“Major players have been reducing capacity. It’s the largest factor that’s leading to the overall rate increase number reported by many,” he explained.
To mitigate these increases, directors and officers and their brokers are looking at how to explain to the underwriting market their unique story. Factors like COVID-19 have become part of the narrative as well, as insureds look to partner with an insurer to minimize pricing increases and coverage restrictions.
COVID-19 has certainly heightened fears and anxieties for insureds as they look to maintain coverage in an already difficult market. The current climate, therefore, has ushered in a new way of conducting business.
Meetings with clients have increased despite office closures and stay-at-home orders in multiple states, explained Seymour. Insureds are meeting with their D&O brokers long before renewal to stay ahead of price hikes and to work through the individual risks that arise for their particular business.
“I used to participate in one or two insured calls a week. Now, I’m sitting in on eight to ten each week,” he said. “The business uncertainties of COVID-19 have exacerbated D&O insurers concerns and it’s driven clients to want to get in front of the underwriting community to manage the risk.”
Seymour added that publicly traded companies are working closely with their attorneys from a liability standpoint to craft the proper disclosures of the impact of COVID-19 and the recession on their business.
“Publicly traded companies are also making sure they have adequate liquidity and making changes to support the health of their employees.”
Health care, technology, manufacturing and other industries are facing unique challenges in the wake of COVID-19. Right now, Seymour said, the key strategy for any D&O policy has to be centered on analyzing the insured’s distinct set of risks.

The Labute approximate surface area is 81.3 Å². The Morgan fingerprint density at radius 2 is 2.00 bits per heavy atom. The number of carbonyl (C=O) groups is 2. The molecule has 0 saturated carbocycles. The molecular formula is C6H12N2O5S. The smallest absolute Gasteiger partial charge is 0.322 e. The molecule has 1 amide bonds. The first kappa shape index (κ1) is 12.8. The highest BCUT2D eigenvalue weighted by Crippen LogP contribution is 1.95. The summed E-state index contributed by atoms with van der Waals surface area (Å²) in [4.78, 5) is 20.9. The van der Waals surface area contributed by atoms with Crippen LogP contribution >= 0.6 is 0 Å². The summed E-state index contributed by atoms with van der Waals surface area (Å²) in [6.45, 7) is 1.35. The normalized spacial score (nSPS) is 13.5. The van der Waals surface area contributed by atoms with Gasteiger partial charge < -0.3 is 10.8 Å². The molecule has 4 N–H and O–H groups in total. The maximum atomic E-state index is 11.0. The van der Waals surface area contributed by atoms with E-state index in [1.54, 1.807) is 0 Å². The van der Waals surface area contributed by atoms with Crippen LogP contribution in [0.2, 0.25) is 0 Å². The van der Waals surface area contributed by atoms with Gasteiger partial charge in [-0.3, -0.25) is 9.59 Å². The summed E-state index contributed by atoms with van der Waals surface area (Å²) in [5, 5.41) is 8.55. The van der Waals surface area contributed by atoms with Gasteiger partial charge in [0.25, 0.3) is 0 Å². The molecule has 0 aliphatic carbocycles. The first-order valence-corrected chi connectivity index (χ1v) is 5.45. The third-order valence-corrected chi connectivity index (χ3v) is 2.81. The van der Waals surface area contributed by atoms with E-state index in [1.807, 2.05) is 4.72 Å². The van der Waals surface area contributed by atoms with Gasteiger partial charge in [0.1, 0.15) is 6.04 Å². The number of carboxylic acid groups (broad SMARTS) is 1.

As the trends and challenges of D&O come together with the coronavirus and its ramifications, Seymour has placed stock in one key tactic: individual risk underwriting.
“The craft of individual risk underwriting is more important than ever to meet the needs of our brokers and insureds,” he said. “Now is the time for underwriters to analyze the risk in front of them versus a portfolio management of their D&O book if they are going to return to profitability.”
Seymour added that individual risk underwriting is something AmTrust has always done.
“Evaluating risks on their own merits and crafting risk specific coverage has been a key to our success. We staff our team with senior underwriters with direct broker relationships to achieve this.”
As others in the D&O space have restricted capacity, AmTrust has expanded.
“Due to our underwriting discipline in the soft market, we are in a unique position where we can provide fresh capacity to a hard market.”
To learn more, visit: https://amtrustfinancial.com/.
This article was produced by the R&I Brand Studio, a unit of the advertising department of Risk & Insurance, in collaboration with AmTrust Financial. The editorial staff of Risk & Insurance had no role in its preparation.